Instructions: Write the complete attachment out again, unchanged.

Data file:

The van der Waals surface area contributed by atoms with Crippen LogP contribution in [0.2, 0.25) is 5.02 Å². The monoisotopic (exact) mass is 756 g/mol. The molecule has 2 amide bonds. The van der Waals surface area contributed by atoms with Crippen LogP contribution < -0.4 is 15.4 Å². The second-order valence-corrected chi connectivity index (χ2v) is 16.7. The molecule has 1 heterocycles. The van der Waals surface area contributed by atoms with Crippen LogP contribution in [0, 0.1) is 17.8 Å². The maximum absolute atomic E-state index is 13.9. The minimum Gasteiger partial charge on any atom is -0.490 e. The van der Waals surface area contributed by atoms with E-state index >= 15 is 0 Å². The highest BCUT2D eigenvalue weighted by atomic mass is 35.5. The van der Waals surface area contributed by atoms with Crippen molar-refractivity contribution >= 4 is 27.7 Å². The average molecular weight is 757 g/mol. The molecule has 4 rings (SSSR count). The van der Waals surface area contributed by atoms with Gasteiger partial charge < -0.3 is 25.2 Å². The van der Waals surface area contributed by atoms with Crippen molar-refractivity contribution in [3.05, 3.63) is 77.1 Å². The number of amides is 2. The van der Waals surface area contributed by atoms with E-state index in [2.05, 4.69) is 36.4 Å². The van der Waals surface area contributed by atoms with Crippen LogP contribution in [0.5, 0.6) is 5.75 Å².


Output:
The van der Waals surface area contributed by atoms with Crippen LogP contribution in [0.2, 0.25) is 5.02 Å². The monoisotopic (exact) mass is 756 g/mol. The molecule has 2 amide bonds. The van der Waals surface area contributed by atoms with Crippen LogP contribution < -0.4 is 15.4 Å². The second-order valence-corrected chi connectivity index (χ2v) is 16.7. The molecule has 1 heterocycles. The van der Waals surface area contributed by atoms with Crippen LogP contribution in [0, 0.1) is 17.8 Å². The maximum absolute atomic E-state index is 13.9. The minimum Gasteiger partial charge on any atom is -0.490 e. The van der Waals surface area contributed by atoms with E-state index >= 15 is 0 Å². The highest BCUT2D eigenvalue weighted by atomic mass is 35.5. The van der Waals surface area contributed by atoms with Crippen molar-refractivity contribution >= 4 is 27.7 Å². The average molecular weight is 757 g/mol. The molecule has 4 rings (SSSR count). The van der Waals surface area contributed by atoms with Gasteiger partial charge < -0.3 is 25.2 Å². The van der Waals surface area contributed by atoms with Crippen molar-refractivity contribution in [3.05, 3.63) is 77.1 Å². The number of amides is 2. The van der Waals surface area contributed by atoms with E-state index in [2.05, 4.69) is 36.4 Å². The van der Waals surface area contributed by atoms with Crippen LogP contribution in [0.5, 0.6) is 5.75 Å².